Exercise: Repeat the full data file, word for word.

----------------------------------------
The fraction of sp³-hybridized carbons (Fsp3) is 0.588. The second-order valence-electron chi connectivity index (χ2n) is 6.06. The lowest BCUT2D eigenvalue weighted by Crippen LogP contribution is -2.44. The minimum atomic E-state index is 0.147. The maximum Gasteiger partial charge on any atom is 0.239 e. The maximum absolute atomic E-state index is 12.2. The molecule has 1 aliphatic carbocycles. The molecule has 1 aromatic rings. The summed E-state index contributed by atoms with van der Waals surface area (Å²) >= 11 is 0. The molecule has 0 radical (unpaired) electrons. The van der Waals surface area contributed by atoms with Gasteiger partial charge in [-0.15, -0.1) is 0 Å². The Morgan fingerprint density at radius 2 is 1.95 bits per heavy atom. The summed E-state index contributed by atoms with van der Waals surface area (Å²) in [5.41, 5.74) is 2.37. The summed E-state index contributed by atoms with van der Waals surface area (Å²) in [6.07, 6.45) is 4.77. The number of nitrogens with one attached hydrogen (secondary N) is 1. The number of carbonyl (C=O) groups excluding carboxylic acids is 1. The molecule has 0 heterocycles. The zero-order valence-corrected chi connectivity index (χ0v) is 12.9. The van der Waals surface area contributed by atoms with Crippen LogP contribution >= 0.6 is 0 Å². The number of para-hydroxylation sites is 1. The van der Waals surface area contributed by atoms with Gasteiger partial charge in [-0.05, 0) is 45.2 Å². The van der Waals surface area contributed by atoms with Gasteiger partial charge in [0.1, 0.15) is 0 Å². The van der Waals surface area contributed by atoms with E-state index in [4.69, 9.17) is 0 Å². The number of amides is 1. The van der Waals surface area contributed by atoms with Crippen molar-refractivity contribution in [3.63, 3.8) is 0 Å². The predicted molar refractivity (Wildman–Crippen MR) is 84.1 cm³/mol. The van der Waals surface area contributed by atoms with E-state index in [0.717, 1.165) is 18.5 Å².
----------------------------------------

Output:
The fraction of sp³-hybridized carbons (Fsp3) is 0.588. The second-order valence-electron chi connectivity index (χ2n) is 6.06. The lowest BCUT2D eigenvalue weighted by Crippen LogP contribution is -2.44. The minimum atomic E-state index is 0.147. The maximum Gasteiger partial charge on any atom is 0.239 e. The maximum absolute atomic E-state index is 12.2. The molecule has 1 aliphatic carbocycles. The molecule has 1 aromatic rings. The summed E-state index contributed by atoms with van der Waals surface area (Å²) >= 11 is 0. The molecule has 0 radical (unpaired) electrons. The van der Waals surface area contributed by atoms with Gasteiger partial charge in [-0.15, -0.1) is 0 Å². The Morgan fingerprint density at radius 2 is 1.95 bits per heavy atom. The summed E-state index contributed by atoms with van der Waals surface area (Å²) in [5.41, 5.74) is 2.37. The summed E-state index contributed by atoms with van der Waals surface area (Å²) in [6.07, 6.45) is 4.77. The number of nitrogens with one attached hydrogen (secondary N) is 1. The number of carbonyl (C=O) groups excluding carboxylic acids is 1. The molecule has 0 heterocycles. The zero-order valence-corrected chi connectivity index (χ0v) is 12.9. The van der Waals surface area contributed by atoms with Crippen LogP contribution >= 0.6 is 0 Å². The number of para-hydroxylation sites is 1. The van der Waals surface area contributed by atoms with Gasteiger partial charge in [-0.05, 0) is 45.2 Å². The van der Waals surface area contributed by atoms with Gasteiger partial charge in [0.1, 0.15) is 0 Å². The van der Waals surface area contributed by atoms with E-state index in [4.69, 9.17) is 0 Å². The number of amides is 1. The van der Waals surface area contributed by atoms with Crippen molar-refractivity contribution in [3.63, 3.8) is 0 Å². The predicted molar refractivity (Wildman–Crippen MR) is 84.1 cm³/mol. The van der Waals surface area contributed by atoms with E-state index in [0.717, 1.165) is 18.5 Å².